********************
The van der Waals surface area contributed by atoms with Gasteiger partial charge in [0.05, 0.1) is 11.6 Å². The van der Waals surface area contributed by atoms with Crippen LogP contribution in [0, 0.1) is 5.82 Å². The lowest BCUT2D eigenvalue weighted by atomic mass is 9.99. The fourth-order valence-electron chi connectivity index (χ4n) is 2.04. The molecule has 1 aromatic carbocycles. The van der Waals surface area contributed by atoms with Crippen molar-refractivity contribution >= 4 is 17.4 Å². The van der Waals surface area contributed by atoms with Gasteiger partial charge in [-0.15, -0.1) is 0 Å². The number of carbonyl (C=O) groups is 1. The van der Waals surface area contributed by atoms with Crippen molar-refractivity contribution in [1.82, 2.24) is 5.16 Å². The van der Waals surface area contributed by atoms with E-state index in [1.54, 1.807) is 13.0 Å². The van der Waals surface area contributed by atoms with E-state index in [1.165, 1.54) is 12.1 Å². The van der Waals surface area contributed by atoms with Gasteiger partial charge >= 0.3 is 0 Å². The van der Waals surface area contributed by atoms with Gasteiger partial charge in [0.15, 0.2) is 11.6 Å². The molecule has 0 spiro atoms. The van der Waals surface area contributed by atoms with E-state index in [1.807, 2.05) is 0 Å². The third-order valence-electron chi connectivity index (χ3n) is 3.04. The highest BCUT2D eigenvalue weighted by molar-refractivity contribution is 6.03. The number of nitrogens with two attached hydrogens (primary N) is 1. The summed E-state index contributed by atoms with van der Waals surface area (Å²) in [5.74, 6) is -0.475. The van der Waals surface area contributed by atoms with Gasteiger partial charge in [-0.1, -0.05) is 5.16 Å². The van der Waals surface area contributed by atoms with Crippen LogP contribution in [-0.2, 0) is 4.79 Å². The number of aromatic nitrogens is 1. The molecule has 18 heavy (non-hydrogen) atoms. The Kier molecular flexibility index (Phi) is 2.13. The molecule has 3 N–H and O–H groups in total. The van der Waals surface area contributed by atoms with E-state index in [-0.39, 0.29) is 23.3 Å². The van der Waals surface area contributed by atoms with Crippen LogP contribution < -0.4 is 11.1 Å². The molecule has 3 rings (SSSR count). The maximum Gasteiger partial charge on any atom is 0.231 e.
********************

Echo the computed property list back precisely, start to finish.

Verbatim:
The van der Waals surface area contributed by atoms with Gasteiger partial charge in [0.05, 0.1) is 11.6 Å². The van der Waals surface area contributed by atoms with Crippen LogP contribution in [0, 0.1) is 5.82 Å². The lowest BCUT2D eigenvalue weighted by atomic mass is 9.99. The fourth-order valence-electron chi connectivity index (χ4n) is 2.04. The molecule has 1 aromatic carbocycles. The van der Waals surface area contributed by atoms with Crippen molar-refractivity contribution >= 4 is 17.4 Å². The van der Waals surface area contributed by atoms with Gasteiger partial charge in [-0.15, -0.1) is 0 Å². The number of carbonyl (C=O) groups is 1. The van der Waals surface area contributed by atoms with Crippen molar-refractivity contribution in [1.82, 2.24) is 5.16 Å². The van der Waals surface area contributed by atoms with E-state index in [1.54, 1.807) is 13.0 Å². The van der Waals surface area contributed by atoms with E-state index in [1.165, 1.54) is 12.1 Å². The van der Waals surface area contributed by atoms with Gasteiger partial charge >= 0.3 is 0 Å². The van der Waals surface area contributed by atoms with Gasteiger partial charge in [0.15, 0.2) is 11.6 Å². The molecule has 0 spiro atoms. The van der Waals surface area contributed by atoms with E-state index in [1.807, 2.05) is 0 Å². The third-order valence-electron chi connectivity index (χ3n) is 3.04. The highest BCUT2D eigenvalue weighted by molar-refractivity contribution is 6.03. The number of nitrogens with two attached hydrogens (primary N) is 1. The summed E-state index contributed by atoms with van der Waals surface area (Å²) in [5.74, 6) is -0.475. The van der Waals surface area contributed by atoms with Gasteiger partial charge in [-0.1, -0.05) is 5.16 Å². The van der Waals surface area contributed by atoms with Crippen LogP contribution in [-0.2, 0) is 4.79 Å². The number of aromatic nitrogens is 1. The molecule has 18 heavy (non-hydrogen) atoms. The Kier molecular flexibility index (Phi) is 2.13. The molecule has 3 N–H and O–H groups in total. The van der Waals surface area contributed by atoms with E-state index in [-0.39, 0.29) is 23.3 Å². The van der Waals surface area contributed by atoms with Crippen LogP contribution < -0.4 is 11.1 Å². The molecule has 3 rings (SSSR count). The maximum Gasteiger partial charge on any atom is 0.231 e.